No Beach to Walk On: TOS “The Naked Time”

An infection brought on board the Enterprise causes crew members to reveal their innermost fears and desires, as the ship spirals in toward a disintegrating planet.

  • This time the planet is blue, appropriately, since it’s a cold ice-planet. In the enhanced graphics, there’s a new shot of the domed building of the scientific outpost.
  • The story is triggered by a doofus move – an idiot plot device – in that not only are the suits that Spock and Tormolen beam down in not sealed (so that any airborne contagion could still infect them), but Tormolen takes his glove off, to scratch his nose, and then touches a surface and gets infected.
  • Trek physics: the crisis of the episode depends on the idea that this planet, Psi 2000, is “breaking up”, which somehow means that its mass and magnetic fields are changing, which affects the Enterprise’s orbit, which is problematic because people on board are infected with a disease that renders them unstable and that puts the ship in jeopardy. What were they thinking of? What does it mean for a planet to “break up”? Real astrophysics suggests planets are extremely stable unless they are hit by something, in which case chunks might be blown out of them, yet would still remain largely stable (as Earth perhaps survived an impact that split off the Moon). Otherwise… even if a planet were disintegrating for some reason, its mass would have to go *somewhere*; that mass wouldn’t somehow just disappear, disrupting the Enterprise’s orbit.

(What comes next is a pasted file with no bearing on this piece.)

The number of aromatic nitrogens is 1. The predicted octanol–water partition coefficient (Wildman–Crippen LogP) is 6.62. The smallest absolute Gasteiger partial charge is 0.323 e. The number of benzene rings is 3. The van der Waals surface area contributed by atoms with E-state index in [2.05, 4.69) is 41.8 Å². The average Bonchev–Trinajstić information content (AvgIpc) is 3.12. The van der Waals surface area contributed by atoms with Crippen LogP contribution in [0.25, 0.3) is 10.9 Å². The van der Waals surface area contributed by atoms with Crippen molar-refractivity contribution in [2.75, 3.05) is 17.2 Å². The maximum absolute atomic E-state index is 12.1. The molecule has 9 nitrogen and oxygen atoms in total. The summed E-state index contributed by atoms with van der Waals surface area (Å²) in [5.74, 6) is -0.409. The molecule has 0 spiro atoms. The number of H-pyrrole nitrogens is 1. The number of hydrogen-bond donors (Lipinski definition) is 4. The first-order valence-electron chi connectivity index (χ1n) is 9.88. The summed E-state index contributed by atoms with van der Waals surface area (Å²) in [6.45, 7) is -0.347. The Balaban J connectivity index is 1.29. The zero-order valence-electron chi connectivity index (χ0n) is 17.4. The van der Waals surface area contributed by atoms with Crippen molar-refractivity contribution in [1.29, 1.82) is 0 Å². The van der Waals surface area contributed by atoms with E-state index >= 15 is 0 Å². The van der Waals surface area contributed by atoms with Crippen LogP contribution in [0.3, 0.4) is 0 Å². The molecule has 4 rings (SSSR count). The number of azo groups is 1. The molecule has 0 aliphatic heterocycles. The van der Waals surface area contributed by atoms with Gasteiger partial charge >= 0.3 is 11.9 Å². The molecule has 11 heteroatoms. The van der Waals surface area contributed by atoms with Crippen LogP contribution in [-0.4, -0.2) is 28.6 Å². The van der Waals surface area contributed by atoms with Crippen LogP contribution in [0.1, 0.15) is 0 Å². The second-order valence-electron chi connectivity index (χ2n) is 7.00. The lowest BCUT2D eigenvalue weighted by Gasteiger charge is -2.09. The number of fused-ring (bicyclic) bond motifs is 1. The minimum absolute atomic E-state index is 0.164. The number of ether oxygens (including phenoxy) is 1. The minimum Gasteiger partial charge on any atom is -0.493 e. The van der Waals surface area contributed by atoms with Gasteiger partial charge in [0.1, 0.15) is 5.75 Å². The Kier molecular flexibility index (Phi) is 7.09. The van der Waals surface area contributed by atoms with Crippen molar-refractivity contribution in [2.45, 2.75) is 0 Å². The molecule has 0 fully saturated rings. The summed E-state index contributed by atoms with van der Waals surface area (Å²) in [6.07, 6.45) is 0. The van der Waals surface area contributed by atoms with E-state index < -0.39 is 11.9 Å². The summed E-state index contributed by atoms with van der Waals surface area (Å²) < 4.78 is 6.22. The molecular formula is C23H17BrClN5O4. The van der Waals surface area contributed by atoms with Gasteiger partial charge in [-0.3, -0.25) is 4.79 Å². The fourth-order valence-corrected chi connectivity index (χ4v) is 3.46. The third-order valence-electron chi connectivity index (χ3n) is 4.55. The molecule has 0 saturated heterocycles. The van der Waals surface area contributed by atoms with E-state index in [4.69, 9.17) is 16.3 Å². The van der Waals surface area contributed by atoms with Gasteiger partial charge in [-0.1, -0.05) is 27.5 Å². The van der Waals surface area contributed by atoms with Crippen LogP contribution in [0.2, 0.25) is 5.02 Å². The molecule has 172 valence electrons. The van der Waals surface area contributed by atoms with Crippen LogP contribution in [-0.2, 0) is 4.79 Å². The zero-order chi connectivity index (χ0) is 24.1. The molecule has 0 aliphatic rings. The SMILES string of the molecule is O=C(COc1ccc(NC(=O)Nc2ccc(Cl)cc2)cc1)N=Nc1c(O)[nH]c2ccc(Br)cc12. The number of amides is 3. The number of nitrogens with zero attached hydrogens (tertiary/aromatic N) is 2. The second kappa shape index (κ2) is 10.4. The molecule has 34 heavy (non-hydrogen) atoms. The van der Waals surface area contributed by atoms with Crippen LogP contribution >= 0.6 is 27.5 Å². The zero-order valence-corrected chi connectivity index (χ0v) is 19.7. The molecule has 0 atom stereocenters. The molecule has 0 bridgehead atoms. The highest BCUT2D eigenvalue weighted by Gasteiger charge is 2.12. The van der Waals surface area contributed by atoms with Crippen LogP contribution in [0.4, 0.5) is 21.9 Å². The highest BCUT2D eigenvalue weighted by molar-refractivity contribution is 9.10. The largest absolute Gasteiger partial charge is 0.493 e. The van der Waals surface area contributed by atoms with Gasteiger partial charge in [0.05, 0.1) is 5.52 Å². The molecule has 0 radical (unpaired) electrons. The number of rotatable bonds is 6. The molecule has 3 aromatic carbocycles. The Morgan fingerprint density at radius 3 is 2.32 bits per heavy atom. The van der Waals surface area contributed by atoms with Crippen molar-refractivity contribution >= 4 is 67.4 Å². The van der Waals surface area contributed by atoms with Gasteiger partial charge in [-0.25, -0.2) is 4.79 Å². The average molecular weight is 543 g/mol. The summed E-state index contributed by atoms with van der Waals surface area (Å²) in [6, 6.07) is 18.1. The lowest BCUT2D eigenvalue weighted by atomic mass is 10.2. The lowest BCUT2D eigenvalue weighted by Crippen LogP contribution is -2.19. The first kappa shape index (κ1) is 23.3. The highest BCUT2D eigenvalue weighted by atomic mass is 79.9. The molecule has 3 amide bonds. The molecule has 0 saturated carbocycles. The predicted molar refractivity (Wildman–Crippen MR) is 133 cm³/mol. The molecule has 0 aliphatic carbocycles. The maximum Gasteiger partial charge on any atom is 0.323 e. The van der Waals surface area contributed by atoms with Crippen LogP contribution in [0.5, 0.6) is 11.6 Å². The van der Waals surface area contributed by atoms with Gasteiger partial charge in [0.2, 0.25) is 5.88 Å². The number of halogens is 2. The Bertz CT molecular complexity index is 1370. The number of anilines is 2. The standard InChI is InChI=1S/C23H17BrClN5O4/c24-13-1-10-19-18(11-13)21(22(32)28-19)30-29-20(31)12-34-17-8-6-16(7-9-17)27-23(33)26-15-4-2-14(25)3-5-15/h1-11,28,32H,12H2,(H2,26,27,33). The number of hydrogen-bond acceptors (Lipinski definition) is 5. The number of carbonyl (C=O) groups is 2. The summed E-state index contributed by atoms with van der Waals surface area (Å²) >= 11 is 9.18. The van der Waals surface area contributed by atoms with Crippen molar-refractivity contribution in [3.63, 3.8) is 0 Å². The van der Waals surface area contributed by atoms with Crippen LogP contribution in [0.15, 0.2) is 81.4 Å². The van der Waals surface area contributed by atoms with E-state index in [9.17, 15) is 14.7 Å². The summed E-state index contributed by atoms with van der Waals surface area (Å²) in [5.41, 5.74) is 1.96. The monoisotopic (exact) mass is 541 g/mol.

• Later in the show there’s a line about how, as the planet shrinks, the Enterprise adjusts its orbit to “maintain the same distance” from the planet’s surface. Why would it need to do that?
  • The enhanced graphics exacerbate the problem: we see the planet surface spinning past so fast, beneath the Enterprise, on the view monitor, that it’s amazing the ship doesn’t slingshot away into space. The new graphics aren’t any more valid scientifically than the old.
  • There’s a serious ethical theme here, as Tormolen wonders “if man was meant to be out here…” It’s not as trivial an issue as it might have seemed at the time, as here in the 21st century we realize what humanity has done and is doing to this planet.
  • This has long been a favorite episode – it was a Hugo nominee – mostly I suppose for its revelations of character among the crew: Sulu and his rapier; Riley and his song; Spock and his confessions; Kirk and his anguish.
  • Sexism: Riley, infected, locked into the engineering room, gives out fanciful orders over the intercom to the entire ship, focusing on women’s makeup and how their hair should be worn loosely around their shoulders.
  • It’s been one of my favorite episodes for one particular reason: the rhythm and pacing, especially of the second half of the show, maintains a tension unmatched in any other episode. You see it ratchet up, in a yin and yang of competing forces: routine communications alternating with increasingly emotional outbursts: Uhura to Kirk rather blandly: “Have you found Mr. Spock?” Kirk responds, almost hysterically: “YES I’VE FOUND MR. SPOCK I’M TALKING TO MR. SPOCK RIGHT NOW!” at which point Kirk realizes he’s infected too.
  • There are plot issues, of course – any show, like a series produced every week, is done so quickly it’s amazing they get so much done that still seems right decades later – but I couldn’t yet notice that, why weren’t Kirk and Spock infected earlier, when they brought Sulu down, instead of later via Nurse Chapel’s tears?
  • Famous line: Sulu, infected and playing swashbuckler, presumes to protect Uhura, calling her a “fair maiden”. To which Uhura replies, so quickly you almost don’t notice, let alone absorb the implications of what she says, “Sorry, neither.”